Opinion: Apply Gilderson to state and city
Writing in this space recently, Peter Gilderson, mentioned conditions detrimental to the development of nations, states and cities: high taxes; policies that reduce incentives to work; political arrangements that benefit politicians; high crime rates; and anti-business policies. Most urban development experts would agree with his list. However, the word “high” here is ambiguous.
If my memory serves me right, that’s not a sure thing in my retired state, his comments were mostly aimed at the Jackson metropolitan area and possibly the state. After a brief discussion of federal taxes, this will also be my focus.
Determining whether taxes are high requires a comparison with the overall tax bite in other states or nations. The same idea applies to determining if crime rates are high. The Organization for Economic Co-operation and Development tracks tax-to-GDP ratios (the usual measure of tax effort) and other data for developed countries. In 2020, the OECD average was 33.5%. Of the 37 countries rated, the United States ranked 31st with 25.5%. Federal taxes are therefore relatively low.
We ask governments to provide services; education, public safety, national defense, etc. For that, they must impose. Zero tax cannot be the norm. Now back to Mississippi.
The state’s current tax-to-GDP ratio is 11.73%, the 11th highest. The national average is 9.62%. So Mississippi is a little high but our utilities are not up to that. Apparently our income tax is about to go down a bit, maybe even go down to zero. That’s not likely to improve Mississippi.
Crime rate, fuhgeddaboudit! Jackson’s murder rate in 2021 was 99.5 per 100,000 people. The highest in the country! The state as a whole is in better shape. USA Today finds Mississippi’s crime rate the 23rd lowest in the nation.
Mississippi’s policy arrangements work well for lawmakers but not so well for citizens. Exhibit A is the Legislature’s dithering on the issue of legal marijuana, Initiative 65 during the November 3, 2020 ballot. Despite strong headwinds from various government entities, the measure passed with approximately 70% of voters voice. I voted 65 but didn’t inhale.
Initiative 65 was designed by citizens. The legislator added 65A apparently to confuse voters. Even before the election, another politician sued the state for throwing out any votes 65 might get. Also, to date, the legislature has not fixed the flaw in the initiative process created when Mississippi lost a congressional district after the 2000 census. I see no other way to read this than the government effort to avoid ceding power to citizens.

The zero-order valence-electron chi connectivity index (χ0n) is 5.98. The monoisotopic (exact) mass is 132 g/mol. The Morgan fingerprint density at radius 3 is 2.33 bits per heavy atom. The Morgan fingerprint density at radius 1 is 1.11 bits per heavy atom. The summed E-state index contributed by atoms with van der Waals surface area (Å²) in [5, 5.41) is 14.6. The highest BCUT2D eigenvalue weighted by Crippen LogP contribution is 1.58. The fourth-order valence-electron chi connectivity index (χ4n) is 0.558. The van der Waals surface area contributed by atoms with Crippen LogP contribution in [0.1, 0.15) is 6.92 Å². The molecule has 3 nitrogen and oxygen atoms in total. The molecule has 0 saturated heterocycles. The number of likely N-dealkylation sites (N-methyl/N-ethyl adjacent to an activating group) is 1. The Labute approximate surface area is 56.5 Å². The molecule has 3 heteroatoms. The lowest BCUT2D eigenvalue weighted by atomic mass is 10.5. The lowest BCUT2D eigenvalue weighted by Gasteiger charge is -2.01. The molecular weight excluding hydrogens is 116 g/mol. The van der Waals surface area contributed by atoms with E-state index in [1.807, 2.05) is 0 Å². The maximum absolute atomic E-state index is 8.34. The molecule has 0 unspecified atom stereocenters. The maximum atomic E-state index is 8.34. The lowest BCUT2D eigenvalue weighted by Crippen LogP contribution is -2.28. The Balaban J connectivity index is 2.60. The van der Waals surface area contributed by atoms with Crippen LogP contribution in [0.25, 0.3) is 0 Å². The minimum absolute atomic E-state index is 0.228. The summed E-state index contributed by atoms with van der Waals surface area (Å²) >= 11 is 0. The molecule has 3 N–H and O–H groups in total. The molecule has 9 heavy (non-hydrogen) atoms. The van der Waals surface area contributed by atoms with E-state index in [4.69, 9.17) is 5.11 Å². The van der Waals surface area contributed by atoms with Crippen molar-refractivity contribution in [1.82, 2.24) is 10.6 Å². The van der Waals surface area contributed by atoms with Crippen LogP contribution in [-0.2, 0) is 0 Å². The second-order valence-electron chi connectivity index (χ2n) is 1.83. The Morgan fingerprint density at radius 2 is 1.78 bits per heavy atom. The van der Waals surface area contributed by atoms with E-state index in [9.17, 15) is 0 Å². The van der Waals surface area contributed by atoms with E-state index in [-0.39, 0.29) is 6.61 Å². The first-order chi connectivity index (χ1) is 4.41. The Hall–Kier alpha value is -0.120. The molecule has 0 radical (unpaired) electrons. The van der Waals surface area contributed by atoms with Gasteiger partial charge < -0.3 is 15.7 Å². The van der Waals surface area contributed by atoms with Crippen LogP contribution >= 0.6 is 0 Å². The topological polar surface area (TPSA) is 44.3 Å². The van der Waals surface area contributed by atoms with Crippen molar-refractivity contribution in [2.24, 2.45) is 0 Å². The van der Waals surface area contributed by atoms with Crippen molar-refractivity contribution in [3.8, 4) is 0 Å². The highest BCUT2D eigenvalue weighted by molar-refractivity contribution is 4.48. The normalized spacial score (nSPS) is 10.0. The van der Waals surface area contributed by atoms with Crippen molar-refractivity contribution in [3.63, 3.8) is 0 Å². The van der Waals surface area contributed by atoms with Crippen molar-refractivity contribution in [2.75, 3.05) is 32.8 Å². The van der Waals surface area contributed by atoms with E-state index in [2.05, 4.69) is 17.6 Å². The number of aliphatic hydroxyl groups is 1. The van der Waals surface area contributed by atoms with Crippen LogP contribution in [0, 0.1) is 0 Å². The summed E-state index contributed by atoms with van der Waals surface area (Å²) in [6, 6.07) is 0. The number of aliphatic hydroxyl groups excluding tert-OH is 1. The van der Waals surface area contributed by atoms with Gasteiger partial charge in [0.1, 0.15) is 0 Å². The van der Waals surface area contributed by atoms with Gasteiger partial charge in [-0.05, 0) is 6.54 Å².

If other states are like Mississippi in this regard, perhaps that’s why the Economist (magazine) Intelligence Unit views American democracy as flawed. Given the vote-limiting measures, several states, including Mississippi, have already implemented or are planning and the entrenched power of the two political parties seems right. There’s more to say on this, but I’ll apply Scarlet O’Hara’s theory and think about it tomorrow.
Governor Reeves likes to say, “Mississippi is open for business. He is right, for large companies perhaps. Nissan recently announced a multimillion-dollar expansion of its Guangzhou plant, and the Continental Tire plant is about to go live. The story is quite different for other companies in the state. U.S. News and World Report ranks Mississippi’s business environment 49th among states. Unfortunately, near the bottom is where we end up on many lists of good things states do.
Let’s move on to the Jackson area. A recent Freakonomics podcast discussed the rapid growth of Dallas and surrounding suburbs. One of the interviewees was Cullum Clark, urban economist at SMU. Dallas is poised to knock Chicago off the podium for the bronze medal in the city’s people’s free skate. Clark attributed this to three factors; great schools, especially in suburban Dallas, public safety, and affordable housing.
How does Jackson measure up? Jackson’s school is third-rate at best. As already mentioned, crime is out of control. However, property prices are relatively reasonable. It’s one in three. Jackson doesn’t even live up to the late Meatloaf’s “Two out of three ain’t bad” standard. One in three gets a baseball player into the Hall of Fame, but it’s a loser in urban development.
Neither Gilderson nor Clark mention infrastructure, but it is a critical factor in companies’ decision to locate in an area. Jackson’s infrastructure is a mess, especially its water system. To be fair, Jackson worked on improving the streets, especially North State Street.
As a Mississippian and resident of the Jackson area, I fervently hope that one day soon our leaders will realize that the way we have always done things hasn’t worked for a very long time. Paying attention to Gilderson and Clark would be a good place to start.
Pat Taylor, Ridgeland